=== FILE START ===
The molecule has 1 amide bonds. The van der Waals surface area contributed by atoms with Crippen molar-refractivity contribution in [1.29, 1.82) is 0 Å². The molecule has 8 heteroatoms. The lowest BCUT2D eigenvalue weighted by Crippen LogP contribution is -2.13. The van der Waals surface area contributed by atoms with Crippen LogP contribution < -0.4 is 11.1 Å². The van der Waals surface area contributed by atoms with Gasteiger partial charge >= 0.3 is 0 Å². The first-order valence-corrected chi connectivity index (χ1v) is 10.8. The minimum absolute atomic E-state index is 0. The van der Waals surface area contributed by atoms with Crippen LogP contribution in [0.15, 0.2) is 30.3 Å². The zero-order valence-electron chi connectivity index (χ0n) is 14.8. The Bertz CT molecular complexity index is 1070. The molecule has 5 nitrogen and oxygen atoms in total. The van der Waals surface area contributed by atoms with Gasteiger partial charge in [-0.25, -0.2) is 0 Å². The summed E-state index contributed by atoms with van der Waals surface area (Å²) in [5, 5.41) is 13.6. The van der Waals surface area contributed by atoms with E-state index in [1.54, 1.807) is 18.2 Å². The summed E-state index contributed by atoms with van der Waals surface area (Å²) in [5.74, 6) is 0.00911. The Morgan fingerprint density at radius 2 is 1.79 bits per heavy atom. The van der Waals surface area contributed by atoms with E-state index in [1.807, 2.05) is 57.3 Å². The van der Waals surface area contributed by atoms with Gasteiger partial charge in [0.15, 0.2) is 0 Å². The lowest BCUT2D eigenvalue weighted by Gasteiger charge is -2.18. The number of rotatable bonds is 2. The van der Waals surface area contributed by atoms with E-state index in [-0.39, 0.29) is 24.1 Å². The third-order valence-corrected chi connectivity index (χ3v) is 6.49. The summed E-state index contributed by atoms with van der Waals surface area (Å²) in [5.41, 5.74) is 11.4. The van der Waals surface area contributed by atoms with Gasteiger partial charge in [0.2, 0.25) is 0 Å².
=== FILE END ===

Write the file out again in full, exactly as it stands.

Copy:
The molecule has 1 amide bonds. The van der Waals surface area contributed by atoms with Crippen molar-refractivity contribution in [1.29, 1.82) is 0 Å². The molecule has 8 heteroatoms. The lowest BCUT2D eigenvalue weighted by Crippen LogP contribution is -2.13. The van der Waals surface area contributed by atoms with Crippen LogP contribution < -0.4 is 11.1 Å². The van der Waals surface area contributed by atoms with Gasteiger partial charge >= 0.3 is 0 Å². The first-order valence-corrected chi connectivity index (χ1v) is 10.8. The minimum absolute atomic E-state index is 0. The van der Waals surface area contributed by atoms with Crippen LogP contribution in [0.15, 0.2) is 30.3 Å². The zero-order valence-electron chi connectivity index (χ0n) is 14.8. The Bertz CT molecular complexity index is 1070. The molecule has 5 nitrogen and oxygen atoms in total. The van der Waals surface area contributed by atoms with Gasteiger partial charge in [-0.25, -0.2) is 0 Å². The summed E-state index contributed by atoms with van der Waals surface area (Å²) in [5, 5.41) is 13.6. The van der Waals surface area contributed by atoms with E-state index in [1.54, 1.807) is 18.2 Å². The summed E-state index contributed by atoms with van der Waals surface area (Å²) in [5.74, 6) is 0.00911. The Morgan fingerprint density at radius 2 is 1.79 bits per heavy atom. The van der Waals surface area contributed by atoms with E-state index in [1.807, 2.05) is 57.3 Å². The van der Waals surface area contributed by atoms with Gasteiger partial charge in [0.15, 0.2) is 0 Å². The lowest BCUT2D eigenvalue weighted by Gasteiger charge is -2.18. The number of rotatable bonds is 2. The van der Waals surface area contributed by atoms with E-state index in [-0.39, 0.29) is 24.1 Å². The third-order valence-corrected chi connectivity index (χ3v) is 6.49. The summed E-state index contributed by atoms with van der Waals surface area (Å²) in [5.41, 5.74) is 11.4. The van der Waals surface area contributed by atoms with Gasteiger partial charge in [0.2, 0.25) is 0 Å².